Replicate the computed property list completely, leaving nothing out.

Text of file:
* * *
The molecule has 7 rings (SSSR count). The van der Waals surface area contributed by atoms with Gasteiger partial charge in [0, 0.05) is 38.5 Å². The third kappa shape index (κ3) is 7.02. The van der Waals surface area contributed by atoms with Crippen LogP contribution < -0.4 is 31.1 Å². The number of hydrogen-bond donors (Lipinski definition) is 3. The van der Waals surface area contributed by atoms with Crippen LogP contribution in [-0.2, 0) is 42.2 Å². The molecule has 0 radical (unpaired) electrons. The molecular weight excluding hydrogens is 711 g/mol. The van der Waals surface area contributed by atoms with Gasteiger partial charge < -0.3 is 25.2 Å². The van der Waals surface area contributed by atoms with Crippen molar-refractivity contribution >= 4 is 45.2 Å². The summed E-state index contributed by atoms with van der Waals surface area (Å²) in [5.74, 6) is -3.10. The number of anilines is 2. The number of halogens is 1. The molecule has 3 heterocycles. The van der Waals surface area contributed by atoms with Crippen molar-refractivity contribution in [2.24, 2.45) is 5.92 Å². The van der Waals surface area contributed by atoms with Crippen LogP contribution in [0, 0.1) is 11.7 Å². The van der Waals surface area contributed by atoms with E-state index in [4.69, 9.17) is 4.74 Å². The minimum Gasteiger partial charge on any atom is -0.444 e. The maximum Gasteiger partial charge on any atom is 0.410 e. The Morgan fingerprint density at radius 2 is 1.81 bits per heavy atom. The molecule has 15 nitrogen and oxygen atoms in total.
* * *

The molecule has 7 rings (SSSR count). The van der Waals surface area contributed by atoms with Gasteiger partial charge in [0, 0.05) is 38.5 Å². The third kappa shape index (κ3) is 7.02. The van der Waals surface area contributed by atoms with Crippen LogP contribution < -0.4 is 31.1 Å². The number of hydrogen-bond donors (Lipinski definition) is 3. The van der Waals surface area contributed by atoms with Crippen LogP contribution in [-0.2, 0) is 42.2 Å². The molecule has 0 radical (unpaired) electrons. The molecular weight excluding hydrogens is 711 g/mol. The van der Waals surface area contributed by atoms with Gasteiger partial charge < -0.3 is 25.2 Å². The van der Waals surface area contributed by atoms with Crippen molar-refractivity contribution >= 4 is 45.2 Å². The summed E-state index contributed by atoms with van der Waals surface area (Å²) in [5.74, 6) is -3.10. The number of anilines is 2. The number of halogens is 1. The molecule has 3 heterocycles. The van der Waals surface area contributed by atoms with Crippen molar-refractivity contribution in [2.24, 2.45) is 5.92 Å². The van der Waals surface area contributed by atoms with Crippen LogP contribution in [0, 0.1) is 11.7 Å². The van der Waals surface area contributed by atoms with E-state index in [4.69, 9.17) is 4.74 Å². The minimum Gasteiger partial charge on any atom is -0.444 e. The maximum Gasteiger partial charge on any atom is 0.410 e. The Morgan fingerprint density at radius 2 is 1.81 bits per heavy atom. The molecule has 15 nitrogen and oxygen atoms in total.